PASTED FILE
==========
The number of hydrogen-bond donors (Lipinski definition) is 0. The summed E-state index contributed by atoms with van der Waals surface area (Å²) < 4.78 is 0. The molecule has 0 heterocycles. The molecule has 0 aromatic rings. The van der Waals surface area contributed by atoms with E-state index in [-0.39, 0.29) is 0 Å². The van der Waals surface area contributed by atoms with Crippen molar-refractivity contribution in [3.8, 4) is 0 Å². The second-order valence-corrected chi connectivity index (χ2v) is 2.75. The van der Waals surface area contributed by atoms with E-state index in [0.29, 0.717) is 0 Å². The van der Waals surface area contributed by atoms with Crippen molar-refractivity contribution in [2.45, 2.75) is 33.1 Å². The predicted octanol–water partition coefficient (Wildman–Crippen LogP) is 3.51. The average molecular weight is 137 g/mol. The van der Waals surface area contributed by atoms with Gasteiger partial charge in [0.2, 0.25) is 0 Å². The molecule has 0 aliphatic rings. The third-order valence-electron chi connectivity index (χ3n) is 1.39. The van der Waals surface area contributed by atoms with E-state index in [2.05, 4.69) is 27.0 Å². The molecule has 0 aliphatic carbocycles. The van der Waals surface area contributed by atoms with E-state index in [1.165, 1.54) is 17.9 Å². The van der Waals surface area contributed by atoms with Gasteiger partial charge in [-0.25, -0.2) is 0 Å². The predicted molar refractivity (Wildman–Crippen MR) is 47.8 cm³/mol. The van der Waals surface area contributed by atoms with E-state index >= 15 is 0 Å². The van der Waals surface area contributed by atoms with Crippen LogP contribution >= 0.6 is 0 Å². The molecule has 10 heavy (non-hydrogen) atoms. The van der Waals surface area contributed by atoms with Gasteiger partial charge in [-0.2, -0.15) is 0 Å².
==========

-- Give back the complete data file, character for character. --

The number of hydrogen-bond donors (Lipinski definition) is 0. The summed E-state index contributed by atoms with van der Waals surface area (Å²) < 4.78 is 0. The molecule has 0 heterocycles. The molecule has 0 aromatic rings. The van der Waals surface area contributed by atoms with E-state index in [-0.39, 0.29) is 0 Å². The van der Waals surface area contributed by atoms with Crippen molar-refractivity contribution in [3.8, 4) is 0 Å². The second-order valence-corrected chi connectivity index (χ2v) is 2.75. The van der Waals surface area contributed by atoms with E-state index in [0.29, 0.717) is 0 Å². The van der Waals surface area contributed by atoms with Crippen molar-refractivity contribution in [2.45, 2.75) is 33.1 Å². The predicted octanol–water partition coefficient (Wildman–Crippen LogP) is 3.51. The average molecular weight is 137 g/mol. The van der Waals surface area contributed by atoms with Gasteiger partial charge in [0.2, 0.25) is 0 Å². The molecule has 0 aliphatic rings. The third-order valence-electron chi connectivity index (χ3n) is 1.39. The van der Waals surface area contributed by atoms with E-state index in [2.05, 4.69) is 27.0 Å². The molecule has 0 aliphatic carbocycles. The van der Waals surface area contributed by atoms with E-state index in [1.165, 1.54) is 17.9 Å². The van der Waals surface area contributed by atoms with Gasteiger partial charge in [-0.25, -0.2) is 0 Å². The predicted molar refractivity (Wildman–Crippen MR) is 47.8 cm³/mol. The van der Waals surface area contributed by atoms with E-state index >= 15 is 0 Å². The van der Waals surface area contributed by atoms with Crippen LogP contribution >= 0.6 is 0 Å². The molecule has 10 heavy (non-hydrogen) atoms. The van der Waals surface area contributed by atoms with Gasteiger partial charge in [-0.2, -0.15) is 0 Å².